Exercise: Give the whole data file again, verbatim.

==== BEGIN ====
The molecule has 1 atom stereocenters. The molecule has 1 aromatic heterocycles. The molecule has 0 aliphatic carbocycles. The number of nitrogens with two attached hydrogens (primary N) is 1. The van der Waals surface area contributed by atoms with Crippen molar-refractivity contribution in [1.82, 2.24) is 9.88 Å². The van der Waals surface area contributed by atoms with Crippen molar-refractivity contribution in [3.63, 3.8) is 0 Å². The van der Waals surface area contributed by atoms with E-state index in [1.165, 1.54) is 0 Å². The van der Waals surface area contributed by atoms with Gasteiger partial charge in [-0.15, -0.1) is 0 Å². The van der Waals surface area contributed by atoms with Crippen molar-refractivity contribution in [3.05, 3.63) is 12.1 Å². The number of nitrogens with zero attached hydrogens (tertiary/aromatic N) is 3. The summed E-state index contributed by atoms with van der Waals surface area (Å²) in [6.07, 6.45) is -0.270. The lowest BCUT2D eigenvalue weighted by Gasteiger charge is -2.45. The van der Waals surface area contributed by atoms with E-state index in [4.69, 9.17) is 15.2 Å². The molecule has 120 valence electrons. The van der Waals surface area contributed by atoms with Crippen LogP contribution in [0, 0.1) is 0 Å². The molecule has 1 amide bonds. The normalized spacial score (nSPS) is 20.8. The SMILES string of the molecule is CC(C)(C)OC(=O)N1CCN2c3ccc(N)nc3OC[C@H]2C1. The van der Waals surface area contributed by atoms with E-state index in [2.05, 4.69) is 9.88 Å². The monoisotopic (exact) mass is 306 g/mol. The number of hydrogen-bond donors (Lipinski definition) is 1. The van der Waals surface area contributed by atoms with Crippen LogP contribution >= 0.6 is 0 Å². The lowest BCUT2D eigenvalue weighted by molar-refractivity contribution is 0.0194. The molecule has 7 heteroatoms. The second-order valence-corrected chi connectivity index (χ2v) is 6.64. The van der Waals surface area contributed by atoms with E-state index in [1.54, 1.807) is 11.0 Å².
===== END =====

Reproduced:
The molecule has 1 atom stereocenters. The molecule has 1 aromatic heterocycles. The molecule has 0 aliphatic carbocycles. The number of nitrogens with two attached hydrogens (primary N) is 1. The van der Waals surface area contributed by atoms with Crippen molar-refractivity contribution in [1.82, 2.24) is 9.88 Å². The van der Waals surface area contributed by atoms with Crippen molar-refractivity contribution in [3.63, 3.8) is 0 Å². The van der Waals surface area contributed by atoms with E-state index in [1.165, 1.54) is 0 Å². The van der Waals surface area contributed by atoms with Gasteiger partial charge in [-0.15, -0.1) is 0 Å². The van der Waals surface area contributed by atoms with Crippen molar-refractivity contribution in [3.05, 3.63) is 12.1 Å². The number of nitrogens with zero attached hydrogens (tertiary/aromatic N) is 3. The summed E-state index contributed by atoms with van der Waals surface area (Å²) in [6.07, 6.45) is -0.270. The lowest BCUT2D eigenvalue weighted by Gasteiger charge is -2.45. The van der Waals surface area contributed by atoms with E-state index in [4.69, 9.17) is 15.2 Å². The molecule has 120 valence electrons. The van der Waals surface area contributed by atoms with Crippen LogP contribution in [0, 0.1) is 0 Å². The molecule has 1 amide bonds. The normalized spacial score (nSPS) is 20.8. The SMILES string of the molecule is CC(C)(C)OC(=O)N1CCN2c3ccc(N)nc3OC[C@H]2C1. The van der Waals surface area contributed by atoms with E-state index in [2.05, 4.69) is 9.88 Å². The monoisotopic (exact) mass is 306 g/mol. The number of hydrogen-bond donors (Lipinski definition) is 1. The van der Waals surface area contributed by atoms with Crippen LogP contribution >= 0.6 is 0 Å². The lowest BCUT2D eigenvalue weighted by molar-refractivity contribution is 0.0194. The molecule has 7 heteroatoms. The second-order valence-corrected chi connectivity index (χ2v) is 6.64. The van der Waals surface area contributed by atoms with E-state index in [1.54, 1.807) is 11.0 Å².